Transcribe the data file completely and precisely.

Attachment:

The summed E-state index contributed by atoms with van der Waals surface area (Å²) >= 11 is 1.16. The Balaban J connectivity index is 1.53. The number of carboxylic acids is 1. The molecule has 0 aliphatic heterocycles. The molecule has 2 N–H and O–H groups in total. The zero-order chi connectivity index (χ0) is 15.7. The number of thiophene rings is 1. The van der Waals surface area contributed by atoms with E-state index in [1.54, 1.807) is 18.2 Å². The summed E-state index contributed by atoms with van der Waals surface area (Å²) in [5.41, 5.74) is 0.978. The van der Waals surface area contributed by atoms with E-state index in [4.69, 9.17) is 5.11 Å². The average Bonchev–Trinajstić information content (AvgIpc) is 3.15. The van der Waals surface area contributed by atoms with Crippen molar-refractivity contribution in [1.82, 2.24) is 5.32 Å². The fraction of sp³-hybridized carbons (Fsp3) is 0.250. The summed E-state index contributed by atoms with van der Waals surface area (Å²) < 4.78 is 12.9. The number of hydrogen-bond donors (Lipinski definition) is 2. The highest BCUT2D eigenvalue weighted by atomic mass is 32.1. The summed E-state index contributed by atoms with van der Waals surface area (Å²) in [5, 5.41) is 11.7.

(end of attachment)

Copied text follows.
The summed E-state index contributed by atoms with van der Waals surface area (Å²) >= 11 is 1.16. The Balaban J connectivity index is 1.53. The number of carboxylic acids is 1. The molecule has 0 aliphatic heterocycles. The molecule has 2 N–H and O–H groups in total. The zero-order chi connectivity index (χ0) is 15.7. The number of thiophene rings is 1. The van der Waals surface area contributed by atoms with E-state index in [1.54, 1.807) is 18.2 Å². The summed E-state index contributed by atoms with van der Waals surface area (Å²) in [5.41, 5.74) is 0.978. The van der Waals surface area contributed by atoms with E-state index in [4.69, 9.17) is 5.11 Å². The average Bonchev–Trinajstić information content (AvgIpc) is 3.15. The van der Waals surface area contributed by atoms with Crippen molar-refractivity contribution in [1.82, 2.24) is 5.32 Å². The fraction of sp³-hybridized carbons (Fsp3) is 0.250. The summed E-state index contributed by atoms with van der Waals surface area (Å²) < 4.78 is 12.9. The number of hydrogen-bond donors (Lipinski definition) is 2. The highest BCUT2D eigenvalue weighted by atomic mass is 32.1. The summed E-state index contributed by atoms with van der Waals surface area (Å²) in [5, 5.41) is 11.7.